THIS IS NOT A BILL by Gary Lutz
I was either a bad reflection on my parents or their one true likeness. But my own kids? You promise them anything their little hearts desire, but how little their hearts always are, and how unethereal the desire.
The son wanted nothing so much as for everything to have been ever so long ago.
The kid was having none of himself.
He tried hiding behind his similarities to me—the oftenness of my earaches, the prickled miseries in every jot and tittle of my body, the timidities when it came time to leave the bed and dirty myself anew in daylight.
Ideally, this should be all about him, his personalisms and all the topics his second thoughts could hold. But I can’t get him magnified any larger. This is as big as his marvels will ever get: Men kept saying, “Put it there,” and he was supposed to know they were hankering for only a handshake?
As for the daughter: She was a dampered little dispatch already orderly in her dolors.
Things she learned in school she rubbed out in her sleep, because come morning she thought feldspar was a plant, larkspur a bird.
By some accounts, plenty of others had bunched about her when she was young, the mood of a morning only slowly premiering in her.
Sadness about what now?
In some fullness of time or another, she snapped out of her youth with a riffraff of hair on her arms and a filing cabinet that was mostly for show.
What she took away from college was something heard in a lecture about snakes or starfish or such, that the things could regenerate or grow to refreshedly full length and size from just a slice, a scrap, of their original selves, so why couldn’t that be true of people—that from the odd hair or scab or sheddings or savings you could get, if not the undivided human being, at least the excellence of an entire arm around you?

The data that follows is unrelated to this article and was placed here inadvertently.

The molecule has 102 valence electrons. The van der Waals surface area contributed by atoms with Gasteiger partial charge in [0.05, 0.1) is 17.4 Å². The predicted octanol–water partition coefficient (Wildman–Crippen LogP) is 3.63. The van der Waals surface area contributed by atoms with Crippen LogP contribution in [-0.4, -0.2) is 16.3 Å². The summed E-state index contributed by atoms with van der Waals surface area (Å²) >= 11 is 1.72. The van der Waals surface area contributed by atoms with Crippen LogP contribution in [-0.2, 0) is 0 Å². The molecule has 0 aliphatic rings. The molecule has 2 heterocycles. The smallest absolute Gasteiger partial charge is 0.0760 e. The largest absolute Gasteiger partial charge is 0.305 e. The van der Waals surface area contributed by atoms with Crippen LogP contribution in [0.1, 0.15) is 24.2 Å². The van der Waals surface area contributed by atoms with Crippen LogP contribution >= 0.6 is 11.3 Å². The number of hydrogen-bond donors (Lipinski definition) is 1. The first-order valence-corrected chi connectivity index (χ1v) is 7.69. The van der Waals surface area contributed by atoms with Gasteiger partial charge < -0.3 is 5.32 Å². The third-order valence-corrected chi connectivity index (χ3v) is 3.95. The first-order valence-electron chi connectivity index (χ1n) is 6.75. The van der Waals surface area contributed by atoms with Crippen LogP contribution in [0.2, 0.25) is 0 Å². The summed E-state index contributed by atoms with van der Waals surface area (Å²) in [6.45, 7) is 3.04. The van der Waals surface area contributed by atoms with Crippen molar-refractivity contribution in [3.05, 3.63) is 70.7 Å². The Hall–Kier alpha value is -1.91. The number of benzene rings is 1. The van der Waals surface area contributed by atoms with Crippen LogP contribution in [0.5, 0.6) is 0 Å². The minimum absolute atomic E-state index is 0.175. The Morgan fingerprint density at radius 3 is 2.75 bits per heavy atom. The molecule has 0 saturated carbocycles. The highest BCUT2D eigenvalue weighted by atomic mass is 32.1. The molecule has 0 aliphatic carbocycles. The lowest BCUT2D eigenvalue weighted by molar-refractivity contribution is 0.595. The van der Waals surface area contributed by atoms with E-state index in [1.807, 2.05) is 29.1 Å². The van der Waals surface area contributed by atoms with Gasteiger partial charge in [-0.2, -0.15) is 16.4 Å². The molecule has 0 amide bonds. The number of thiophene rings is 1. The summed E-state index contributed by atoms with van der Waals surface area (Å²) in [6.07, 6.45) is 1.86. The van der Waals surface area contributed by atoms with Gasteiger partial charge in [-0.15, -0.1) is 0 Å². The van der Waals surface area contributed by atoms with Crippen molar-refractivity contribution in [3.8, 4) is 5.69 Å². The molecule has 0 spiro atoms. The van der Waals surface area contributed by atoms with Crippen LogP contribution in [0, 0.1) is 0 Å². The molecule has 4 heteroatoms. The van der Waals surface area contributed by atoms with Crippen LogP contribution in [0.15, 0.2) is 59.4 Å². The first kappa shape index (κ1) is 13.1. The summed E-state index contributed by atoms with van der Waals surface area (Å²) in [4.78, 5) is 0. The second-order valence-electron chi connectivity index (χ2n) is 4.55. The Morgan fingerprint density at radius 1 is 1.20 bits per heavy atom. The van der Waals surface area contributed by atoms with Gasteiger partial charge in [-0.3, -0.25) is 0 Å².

She looked packed but not yet thickened with what life had scooped into her so far.
She never let on from day to day who it was she would have slapping and swishing about in her heart.
Then again, not discussed nearly enough is the physical risk of sleeping with someone—the danger, I must mean, of being crushed by some dozing amoroso rolling over, though the prospect of bruises must have been what got her wooed into bed in the first place.
You had to envy any woman never once agitated by men.
But then a man began mattering unviolently in the main.
So, true: She was somewhere there in the physical hooey that went with being human. The love itself she could laugh off.
She had her life hanging over her but couldn’t reach for it any better than before.
She went through with a wedding, but the wedding didn’t put enough of a context around the two of them, her and the husband, and his arms still hung politely but ungivingly from himself, and when they had kids, the kids were girls, both of them athletic and unhaunted, but regretters early on.
It was a town in which the skies usually misled you about what was coming next.
Things later came down to a car that should have lasted her until well into her uppermost thirties but that was recalled first because of this, then because of that—transmission, starter, part after part repudiating its duty until loaners felt better than home to her now.
I was a father still, but with no clearings in my understanding.
I had to get along with what I gathered of myself, even when what I gathered was only that her mail was simply window envelope after window envelope bearing medical-treatment statements claiming, “THIS IS NOT A BILL.”
I have not mentioned her mother, if only because one part of her would refer you to another part, something more secluded, then along to where you were alone with maybe just the back of her knee, then farther along until you were off her body completely and at the feet of someone or another who had let himself in and was even more nubbed and wanting.
I go into a day saying,“I won’t let myself know.”
Gary Lutz is the the author of Stories in the Worst Way, I Looked Alive, Partial List of People to Bleach, and Divorcer.